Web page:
The Parthenon Marbles could soon be returned to Greece from the British Museum as part of a “cultural exchange” being negotiated with Athens, a report said on Wednesday.
The ancient sculptures, also known as the Elgin Marbles, were taken from the Parthenon temple at the Acropolis in Athens in the early 19th century by British diplomat Thomas Bruce, the earl of Elgin.
Secret talks have reportedly been taking place between the chair of the British Museum George Osborne — a former finance minister — and Greek Prime Minister Kyriakos Mitsotakis for a year.
The deal, effectively a loan agreement, could see the 2,500-year-old antiquities returned “sooner rather than later”, the Daily Telegraph newspaper reported on Wednesday quoting sources.
Such an arrangement could circumvent a legal ban on the museum breaking up its vast collection.
It would likely involve some objects being sent by London on a long-term loan basis with Athens reciprocating with some ancient Greek treasures.
Any loan deal, however, is not expected to end the long-running dispute over the 17 sculptures and part of a frieze.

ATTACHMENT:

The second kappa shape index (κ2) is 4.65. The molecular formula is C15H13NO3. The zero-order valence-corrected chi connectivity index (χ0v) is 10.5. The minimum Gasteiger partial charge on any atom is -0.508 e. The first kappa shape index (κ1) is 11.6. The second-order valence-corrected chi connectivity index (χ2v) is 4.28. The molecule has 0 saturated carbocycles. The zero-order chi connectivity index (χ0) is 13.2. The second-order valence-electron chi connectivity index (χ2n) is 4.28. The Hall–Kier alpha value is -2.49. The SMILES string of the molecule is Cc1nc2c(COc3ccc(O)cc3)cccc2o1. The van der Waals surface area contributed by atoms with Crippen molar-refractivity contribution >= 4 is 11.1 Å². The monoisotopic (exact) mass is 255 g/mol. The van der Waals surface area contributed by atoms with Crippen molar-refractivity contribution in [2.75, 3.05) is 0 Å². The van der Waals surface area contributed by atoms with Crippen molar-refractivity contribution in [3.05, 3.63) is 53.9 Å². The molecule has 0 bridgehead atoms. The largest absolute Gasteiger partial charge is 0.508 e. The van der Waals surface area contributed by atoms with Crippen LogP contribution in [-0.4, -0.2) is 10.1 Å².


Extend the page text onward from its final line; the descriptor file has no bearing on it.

The Telegraph said that Greece intends to keep up pressure to secure full legal ownership of the sculptures.
Taken by Elgin when he was the British ambassador to the Ottoman Empire, Greece maintains the marbles were stolen and has long campaigned for their return while the UK maintains they were legally taken.
Their return remains a highly sensitive subject as the British Museum’s vast collection includes many items now considered by other countries as loot taken by builders of the British Empire and the government is wary of setting a precedent.
A spokesperson said on Wednesday: “We’ve said publicly we’re actively seeking a new Parthenon partnership with our friends in Greece and as we enter a new year constructive discussions are on-going.” — Agence France-Presse